Fluoride in Antarctic marine crustaceans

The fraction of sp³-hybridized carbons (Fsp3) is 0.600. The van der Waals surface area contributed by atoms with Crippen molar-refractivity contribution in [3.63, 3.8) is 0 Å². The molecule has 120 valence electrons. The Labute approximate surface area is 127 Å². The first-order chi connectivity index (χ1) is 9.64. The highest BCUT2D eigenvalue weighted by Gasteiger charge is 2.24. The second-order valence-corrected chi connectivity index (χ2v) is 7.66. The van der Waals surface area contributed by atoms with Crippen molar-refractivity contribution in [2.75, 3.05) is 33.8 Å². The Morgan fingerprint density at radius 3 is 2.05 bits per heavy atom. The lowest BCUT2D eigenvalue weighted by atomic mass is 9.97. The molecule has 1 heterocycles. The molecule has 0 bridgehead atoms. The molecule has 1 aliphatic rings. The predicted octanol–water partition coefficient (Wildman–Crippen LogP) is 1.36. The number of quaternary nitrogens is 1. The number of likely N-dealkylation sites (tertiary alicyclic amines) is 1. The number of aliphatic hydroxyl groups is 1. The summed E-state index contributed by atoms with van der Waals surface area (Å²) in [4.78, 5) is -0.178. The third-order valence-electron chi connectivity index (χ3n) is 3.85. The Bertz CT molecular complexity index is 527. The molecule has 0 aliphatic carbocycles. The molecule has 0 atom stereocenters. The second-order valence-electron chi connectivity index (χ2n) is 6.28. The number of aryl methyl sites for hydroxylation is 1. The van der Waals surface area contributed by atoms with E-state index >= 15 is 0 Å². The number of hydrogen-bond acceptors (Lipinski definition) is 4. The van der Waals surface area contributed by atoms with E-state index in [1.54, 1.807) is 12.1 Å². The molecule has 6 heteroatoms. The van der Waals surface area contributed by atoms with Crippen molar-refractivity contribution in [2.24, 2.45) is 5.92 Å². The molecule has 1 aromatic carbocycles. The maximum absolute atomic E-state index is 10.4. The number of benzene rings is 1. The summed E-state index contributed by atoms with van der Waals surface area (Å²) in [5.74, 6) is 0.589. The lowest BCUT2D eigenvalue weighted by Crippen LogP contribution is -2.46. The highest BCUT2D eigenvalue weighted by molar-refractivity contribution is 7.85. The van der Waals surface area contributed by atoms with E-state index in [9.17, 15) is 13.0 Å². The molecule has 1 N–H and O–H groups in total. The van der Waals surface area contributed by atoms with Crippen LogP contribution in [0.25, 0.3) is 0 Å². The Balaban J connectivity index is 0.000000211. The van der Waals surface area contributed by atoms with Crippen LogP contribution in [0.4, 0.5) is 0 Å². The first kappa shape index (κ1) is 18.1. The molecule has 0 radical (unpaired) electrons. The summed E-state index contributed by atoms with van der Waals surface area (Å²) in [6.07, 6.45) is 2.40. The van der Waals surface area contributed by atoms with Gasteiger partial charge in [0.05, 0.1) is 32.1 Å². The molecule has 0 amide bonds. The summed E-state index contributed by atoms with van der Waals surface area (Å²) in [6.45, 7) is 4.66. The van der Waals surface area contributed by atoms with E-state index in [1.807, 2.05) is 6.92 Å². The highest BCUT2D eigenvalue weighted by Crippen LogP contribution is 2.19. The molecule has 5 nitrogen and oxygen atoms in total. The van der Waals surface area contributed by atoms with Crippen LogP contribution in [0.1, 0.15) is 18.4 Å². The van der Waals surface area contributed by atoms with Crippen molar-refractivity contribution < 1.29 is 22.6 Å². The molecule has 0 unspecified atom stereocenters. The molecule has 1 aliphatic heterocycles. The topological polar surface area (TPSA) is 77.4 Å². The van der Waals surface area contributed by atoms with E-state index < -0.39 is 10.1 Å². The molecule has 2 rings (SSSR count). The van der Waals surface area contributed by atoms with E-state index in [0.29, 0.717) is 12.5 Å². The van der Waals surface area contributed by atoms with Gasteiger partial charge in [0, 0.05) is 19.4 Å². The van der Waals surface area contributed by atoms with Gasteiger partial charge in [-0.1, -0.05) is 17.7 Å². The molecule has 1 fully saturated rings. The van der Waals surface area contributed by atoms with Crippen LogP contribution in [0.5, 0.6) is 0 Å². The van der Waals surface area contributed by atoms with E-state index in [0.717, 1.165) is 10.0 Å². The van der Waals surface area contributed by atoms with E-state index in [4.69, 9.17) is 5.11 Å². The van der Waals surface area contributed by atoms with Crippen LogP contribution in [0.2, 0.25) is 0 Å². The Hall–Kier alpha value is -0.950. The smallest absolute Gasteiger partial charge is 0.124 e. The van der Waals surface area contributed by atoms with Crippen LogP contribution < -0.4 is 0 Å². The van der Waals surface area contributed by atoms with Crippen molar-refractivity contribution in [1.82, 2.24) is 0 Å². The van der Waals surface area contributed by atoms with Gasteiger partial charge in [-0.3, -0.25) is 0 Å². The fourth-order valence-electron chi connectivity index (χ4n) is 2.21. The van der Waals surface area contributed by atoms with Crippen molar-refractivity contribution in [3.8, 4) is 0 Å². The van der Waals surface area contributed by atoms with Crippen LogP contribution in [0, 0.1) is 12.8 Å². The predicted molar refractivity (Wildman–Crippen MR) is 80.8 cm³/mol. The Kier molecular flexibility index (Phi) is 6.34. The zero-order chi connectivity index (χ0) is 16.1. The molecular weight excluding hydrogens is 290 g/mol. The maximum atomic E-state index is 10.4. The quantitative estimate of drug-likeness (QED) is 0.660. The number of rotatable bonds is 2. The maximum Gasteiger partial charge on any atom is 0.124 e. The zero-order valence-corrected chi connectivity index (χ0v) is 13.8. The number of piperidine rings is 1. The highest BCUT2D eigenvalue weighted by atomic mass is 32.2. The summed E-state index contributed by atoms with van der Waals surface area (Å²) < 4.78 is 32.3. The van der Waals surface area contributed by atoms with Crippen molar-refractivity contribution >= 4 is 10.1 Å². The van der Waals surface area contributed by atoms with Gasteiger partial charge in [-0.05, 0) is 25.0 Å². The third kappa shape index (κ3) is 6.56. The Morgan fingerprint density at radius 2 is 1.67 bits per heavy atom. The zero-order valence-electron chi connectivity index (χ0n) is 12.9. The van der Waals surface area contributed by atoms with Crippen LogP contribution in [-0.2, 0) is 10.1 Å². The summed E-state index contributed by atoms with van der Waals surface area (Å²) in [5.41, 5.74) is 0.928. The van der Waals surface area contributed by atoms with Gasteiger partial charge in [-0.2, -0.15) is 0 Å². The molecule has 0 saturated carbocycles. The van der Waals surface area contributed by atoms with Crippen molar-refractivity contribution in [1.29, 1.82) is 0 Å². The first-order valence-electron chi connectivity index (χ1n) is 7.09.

The concentration of fluoride in the body parts of a range of Antarctic crustaceans from a variety of habits was examined with the aim of determining whether fluoride concentration is related to lifestyle or phylogenetic grouping. Euphausiids had the highest overall fluoride concentrations of a range of Antarctic marine crustaceans examined; levels of up to 5477 μg g−1 were found in the exoskeleton of Euphausia crystallorophias. Copepods had the lowest fluoride levels (0.87 μg g−1 whole-body); some amphipods and mysids also exhibited relatively high fluoride levels. There was no apparent relationship between the lifestyle of the crustaceans and their fluoride level; benthic and pelagic species exhibited both high and low fluoride levels. Fluoride was concentrated in the exoskeleton, but not evenly distributed through it; the exoskeleton of the head, carapace and abdomen contained the highest concentrations of fluoride, followed by the feeding basket and pleopods, and the eyes. The mouthparts of E.␣superba contained almost 13 000 μg F g−1 dry wt. Antarctic krill tail muscle had low levels of fluoride. After long-term (1 to 5 yr) storage in formalin, fluoride was almost completely lost from whole euphausiids.
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